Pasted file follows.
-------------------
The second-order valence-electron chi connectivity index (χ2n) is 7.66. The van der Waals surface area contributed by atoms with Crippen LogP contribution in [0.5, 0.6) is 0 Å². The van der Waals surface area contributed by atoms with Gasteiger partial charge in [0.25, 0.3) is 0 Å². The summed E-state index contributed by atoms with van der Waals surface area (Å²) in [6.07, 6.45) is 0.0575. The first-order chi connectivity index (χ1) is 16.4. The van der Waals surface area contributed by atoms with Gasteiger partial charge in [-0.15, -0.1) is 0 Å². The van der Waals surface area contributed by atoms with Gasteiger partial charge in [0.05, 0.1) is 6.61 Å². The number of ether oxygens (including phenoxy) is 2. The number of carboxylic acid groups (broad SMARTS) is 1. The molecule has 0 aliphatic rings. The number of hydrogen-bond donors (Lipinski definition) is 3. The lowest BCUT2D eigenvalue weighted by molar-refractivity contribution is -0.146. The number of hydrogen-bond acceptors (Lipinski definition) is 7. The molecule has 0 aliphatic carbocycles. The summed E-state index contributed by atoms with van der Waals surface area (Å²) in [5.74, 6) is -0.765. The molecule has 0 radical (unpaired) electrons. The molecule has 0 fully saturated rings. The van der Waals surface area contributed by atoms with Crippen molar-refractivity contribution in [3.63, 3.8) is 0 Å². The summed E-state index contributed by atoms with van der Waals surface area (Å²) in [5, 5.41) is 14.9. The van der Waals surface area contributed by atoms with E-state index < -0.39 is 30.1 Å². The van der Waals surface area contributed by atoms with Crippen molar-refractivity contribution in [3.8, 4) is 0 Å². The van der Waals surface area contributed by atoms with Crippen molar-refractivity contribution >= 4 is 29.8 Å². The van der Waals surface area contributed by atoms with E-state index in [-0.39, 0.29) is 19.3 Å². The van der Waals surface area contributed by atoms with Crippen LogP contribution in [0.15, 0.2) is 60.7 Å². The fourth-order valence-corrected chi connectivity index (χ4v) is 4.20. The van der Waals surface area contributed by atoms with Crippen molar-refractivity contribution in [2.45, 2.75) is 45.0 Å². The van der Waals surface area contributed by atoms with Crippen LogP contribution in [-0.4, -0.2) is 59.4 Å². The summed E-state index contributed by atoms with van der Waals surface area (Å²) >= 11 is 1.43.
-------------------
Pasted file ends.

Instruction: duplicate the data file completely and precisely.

The second-order valence-electron chi connectivity index (χ2n) is 7.66. The van der Waals surface area contributed by atoms with Crippen LogP contribution in [0.5, 0.6) is 0 Å². The van der Waals surface area contributed by atoms with Gasteiger partial charge in [0.25, 0.3) is 0 Å². The summed E-state index contributed by atoms with van der Waals surface area (Å²) in [6.07, 6.45) is 0.0575. The first-order chi connectivity index (χ1) is 16.4. The van der Waals surface area contributed by atoms with Gasteiger partial charge in [-0.15, -0.1) is 0 Å². The van der Waals surface area contributed by atoms with Gasteiger partial charge in [0.05, 0.1) is 6.61 Å². The number of ether oxygens (including phenoxy) is 2. The number of carboxylic acid groups (broad SMARTS) is 1. The molecule has 0 aliphatic rings. The number of hydrogen-bond donors (Lipinski definition) is 3. The lowest BCUT2D eigenvalue weighted by molar-refractivity contribution is -0.146. The number of hydrogen-bond acceptors (Lipinski definition) is 7. The molecule has 0 aliphatic carbocycles. The summed E-state index contributed by atoms with van der Waals surface area (Å²) in [5.74, 6) is -0.765. The molecule has 0 radical (unpaired) electrons. The molecule has 0 fully saturated rings. The van der Waals surface area contributed by atoms with Crippen molar-refractivity contribution in [3.63, 3.8) is 0 Å². The summed E-state index contributed by atoms with van der Waals surface area (Å²) in [5, 5.41) is 14.9. The van der Waals surface area contributed by atoms with E-state index < -0.39 is 30.1 Å². The van der Waals surface area contributed by atoms with Crippen molar-refractivity contribution in [3.8, 4) is 0 Å². The van der Waals surface area contributed by atoms with Crippen molar-refractivity contribution >= 4 is 29.8 Å². The van der Waals surface area contributed by atoms with E-state index in [-0.39, 0.29) is 19.3 Å². The van der Waals surface area contributed by atoms with Crippen LogP contribution in [0.15, 0.2) is 60.7 Å². The fourth-order valence-corrected chi connectivity index (χ4v) is 4.20. The van der Waals surface area contributed by atoms with Crippen molar-refractivity contribution in [2.45, 2.75) is 45.0 Å². The van der Waals surface area contributed by atoms with Crippen LogP contribution in [-0.4, -0.2) is 59.4 Å². The summed E-state index contributed by atoms with van der Waals surface area (Å²) >= 11 is 1.43.